The conflict over the China-backed Asian investment bank

The decision by major European powers to join the $50 billion China-backed Asian Infrastructure Investment Bank (AIIB) is a significant blow to the United States. It is a clear sign that, amidst deepening global stagnation, the economic mechanisms through which the US has exerted its hegemony are breaking down as other imperialist powers assert their independent interests.

The initial blow came last Thursday when the British government of Prime Minister David Cameron announced that it would become a founding member of the bank. An unnamed White House official responded by denouncing “a trend towards constant accommodation” with China that was “not the best way to engage a rising power.”

The US opposition to Britain’s action was underscored by a comment in the Financial Times which noted that in the lexicon of diplomatic rebukes “accommodation” is only one step below “appeasement.”

US opposition proved to be no deterrent, however, as Germany, France and Italy followed the British decision with announcements that they were also seeking to become founding members of the bank.

Other countries in the Asia-Pacific region, including Australia and South Korea, which refused to sign up after intense US opposition last year, are also actively reconsidering their position. Last October, the Australian government reversed a previous decision to back the bank, following an intervention by US President Barack Obama, Secretary of State John Kerry and Treasury Secretary Jack Lew. Australia is reportedly now on the verge of announcing its participation.

In remarks to Congress, Lew said Washington’s main concern over the bank, which is seen as a rival to the US-dominated World Bank and the Asia Development Bank led by its ally Japan, is driven by concern over whether it would “adhere to the high standards that the international financial institutions have developed,” protect the rights of workers and the environment and “deal with corruption issues appropriately.”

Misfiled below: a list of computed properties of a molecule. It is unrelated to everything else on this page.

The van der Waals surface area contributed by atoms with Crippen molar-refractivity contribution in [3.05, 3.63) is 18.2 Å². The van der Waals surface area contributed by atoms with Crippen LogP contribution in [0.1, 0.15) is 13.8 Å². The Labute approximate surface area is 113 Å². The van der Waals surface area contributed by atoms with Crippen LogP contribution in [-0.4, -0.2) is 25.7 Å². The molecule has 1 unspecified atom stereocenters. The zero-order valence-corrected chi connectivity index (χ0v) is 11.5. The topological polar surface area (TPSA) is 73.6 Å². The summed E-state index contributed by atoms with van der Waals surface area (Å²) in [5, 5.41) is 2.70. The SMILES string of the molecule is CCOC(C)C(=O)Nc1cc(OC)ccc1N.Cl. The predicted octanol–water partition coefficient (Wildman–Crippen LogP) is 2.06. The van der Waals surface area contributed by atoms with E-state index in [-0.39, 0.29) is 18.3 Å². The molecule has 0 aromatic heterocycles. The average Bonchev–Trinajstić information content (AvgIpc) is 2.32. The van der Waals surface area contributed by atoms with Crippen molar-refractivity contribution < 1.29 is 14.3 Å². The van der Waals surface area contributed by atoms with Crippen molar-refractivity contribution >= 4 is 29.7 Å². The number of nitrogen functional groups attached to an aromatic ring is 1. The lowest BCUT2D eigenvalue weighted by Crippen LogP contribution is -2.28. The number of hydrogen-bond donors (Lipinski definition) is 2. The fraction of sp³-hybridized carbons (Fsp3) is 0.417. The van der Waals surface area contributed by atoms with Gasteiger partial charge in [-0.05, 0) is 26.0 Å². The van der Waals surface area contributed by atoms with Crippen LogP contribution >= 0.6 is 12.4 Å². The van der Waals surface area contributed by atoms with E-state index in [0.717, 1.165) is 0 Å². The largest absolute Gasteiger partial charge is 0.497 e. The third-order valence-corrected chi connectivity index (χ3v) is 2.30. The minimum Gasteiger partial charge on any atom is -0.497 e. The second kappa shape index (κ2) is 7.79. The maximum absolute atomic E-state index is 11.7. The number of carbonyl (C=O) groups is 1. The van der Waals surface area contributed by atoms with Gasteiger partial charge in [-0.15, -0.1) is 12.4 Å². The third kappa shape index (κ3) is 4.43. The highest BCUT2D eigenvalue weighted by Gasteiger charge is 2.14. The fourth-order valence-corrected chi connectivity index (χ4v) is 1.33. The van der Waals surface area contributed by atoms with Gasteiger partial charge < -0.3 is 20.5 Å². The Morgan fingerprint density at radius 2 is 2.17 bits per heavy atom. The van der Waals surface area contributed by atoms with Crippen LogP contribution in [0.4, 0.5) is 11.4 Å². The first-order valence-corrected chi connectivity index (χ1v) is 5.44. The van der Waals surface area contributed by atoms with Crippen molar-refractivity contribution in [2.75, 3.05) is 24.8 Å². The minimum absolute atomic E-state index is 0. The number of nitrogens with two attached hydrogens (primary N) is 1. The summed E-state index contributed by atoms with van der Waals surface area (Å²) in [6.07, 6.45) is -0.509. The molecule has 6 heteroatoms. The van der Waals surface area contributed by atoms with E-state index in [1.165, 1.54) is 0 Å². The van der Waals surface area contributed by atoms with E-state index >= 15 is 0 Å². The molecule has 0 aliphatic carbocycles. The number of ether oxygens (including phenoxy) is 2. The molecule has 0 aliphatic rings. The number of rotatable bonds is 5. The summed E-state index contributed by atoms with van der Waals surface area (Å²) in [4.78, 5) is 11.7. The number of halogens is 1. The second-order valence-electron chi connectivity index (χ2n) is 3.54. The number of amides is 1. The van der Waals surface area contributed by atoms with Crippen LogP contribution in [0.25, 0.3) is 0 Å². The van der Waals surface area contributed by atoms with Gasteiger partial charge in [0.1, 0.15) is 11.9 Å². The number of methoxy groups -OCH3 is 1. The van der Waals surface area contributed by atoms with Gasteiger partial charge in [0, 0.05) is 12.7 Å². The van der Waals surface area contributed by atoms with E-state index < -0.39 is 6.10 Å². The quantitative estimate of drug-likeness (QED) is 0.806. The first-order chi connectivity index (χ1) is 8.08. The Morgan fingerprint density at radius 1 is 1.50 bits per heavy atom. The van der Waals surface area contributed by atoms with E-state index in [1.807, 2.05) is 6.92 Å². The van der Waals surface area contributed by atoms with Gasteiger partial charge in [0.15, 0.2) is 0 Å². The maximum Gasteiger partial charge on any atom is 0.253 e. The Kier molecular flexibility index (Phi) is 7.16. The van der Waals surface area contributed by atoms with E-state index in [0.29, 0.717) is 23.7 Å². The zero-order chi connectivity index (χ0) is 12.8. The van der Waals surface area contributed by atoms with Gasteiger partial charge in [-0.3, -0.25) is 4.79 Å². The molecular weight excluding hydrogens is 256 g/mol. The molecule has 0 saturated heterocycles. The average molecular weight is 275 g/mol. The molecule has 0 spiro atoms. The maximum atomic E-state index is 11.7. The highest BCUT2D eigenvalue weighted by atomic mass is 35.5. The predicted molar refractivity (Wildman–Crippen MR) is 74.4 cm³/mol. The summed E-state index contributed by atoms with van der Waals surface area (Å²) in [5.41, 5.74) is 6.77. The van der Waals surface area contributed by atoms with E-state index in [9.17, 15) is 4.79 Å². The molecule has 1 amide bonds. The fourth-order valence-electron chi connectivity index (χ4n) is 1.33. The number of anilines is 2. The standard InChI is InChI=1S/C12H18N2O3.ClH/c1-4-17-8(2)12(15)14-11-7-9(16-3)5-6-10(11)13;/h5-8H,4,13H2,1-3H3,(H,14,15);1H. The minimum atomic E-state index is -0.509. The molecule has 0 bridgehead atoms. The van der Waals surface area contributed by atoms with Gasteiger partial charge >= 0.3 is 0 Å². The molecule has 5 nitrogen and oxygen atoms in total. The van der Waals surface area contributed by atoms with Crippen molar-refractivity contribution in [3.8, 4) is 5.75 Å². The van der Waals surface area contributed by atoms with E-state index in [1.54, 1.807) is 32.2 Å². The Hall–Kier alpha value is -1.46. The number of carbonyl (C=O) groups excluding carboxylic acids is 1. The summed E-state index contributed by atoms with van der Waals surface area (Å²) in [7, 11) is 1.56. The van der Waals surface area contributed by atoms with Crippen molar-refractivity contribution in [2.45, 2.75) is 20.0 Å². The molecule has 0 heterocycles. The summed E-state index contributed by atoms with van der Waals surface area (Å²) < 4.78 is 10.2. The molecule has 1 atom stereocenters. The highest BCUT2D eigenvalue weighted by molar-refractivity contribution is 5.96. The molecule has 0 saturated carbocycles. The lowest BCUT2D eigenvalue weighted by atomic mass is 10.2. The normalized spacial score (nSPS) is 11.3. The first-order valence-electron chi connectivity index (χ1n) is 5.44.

Coming from a representative of the US financial establishment—Lew has held a leading post in Citigroup—the expression of concern over corruption is especially hypocritical. A 2011 US Senate report found that leading US banks and investment houses engaged in what amounted to criminal activity, which played a major role in precipitating the 2008 global financial crisis. The same applies to professed concerns over the environment and workers’ rights.

The real motivation for US opposition is that the China-backed AIIB will weaken US economic dominance of the Asia-Pacific region and undermine its drive to ensure continued military supremacy within the framework of the “pivot to Asia.” It opposed Australian participation on the grounds that infrastructure projects financed by the bank—including ports, airports and railways—could play a role in enhancing China’s military and strategic position.

The European powers have clearly concluded that they see no reason why they should sacrifice valuable economic opportunities in order to fall in line behind American strategic objectives, when the US is unable or unwilling to provide anything in return.

The divergence between the US and the European powers was summed up in a comment by Richard Ottaway, the chairman of the British House of Commons Foreign Affairs Committee. The conflict over the bank reflected the fact that Britain and Europe viewed China differently from the US, he said. “The US sees China in a strategic way—as a maritime power in the Pacific. The Europeans see China in commercial terms.”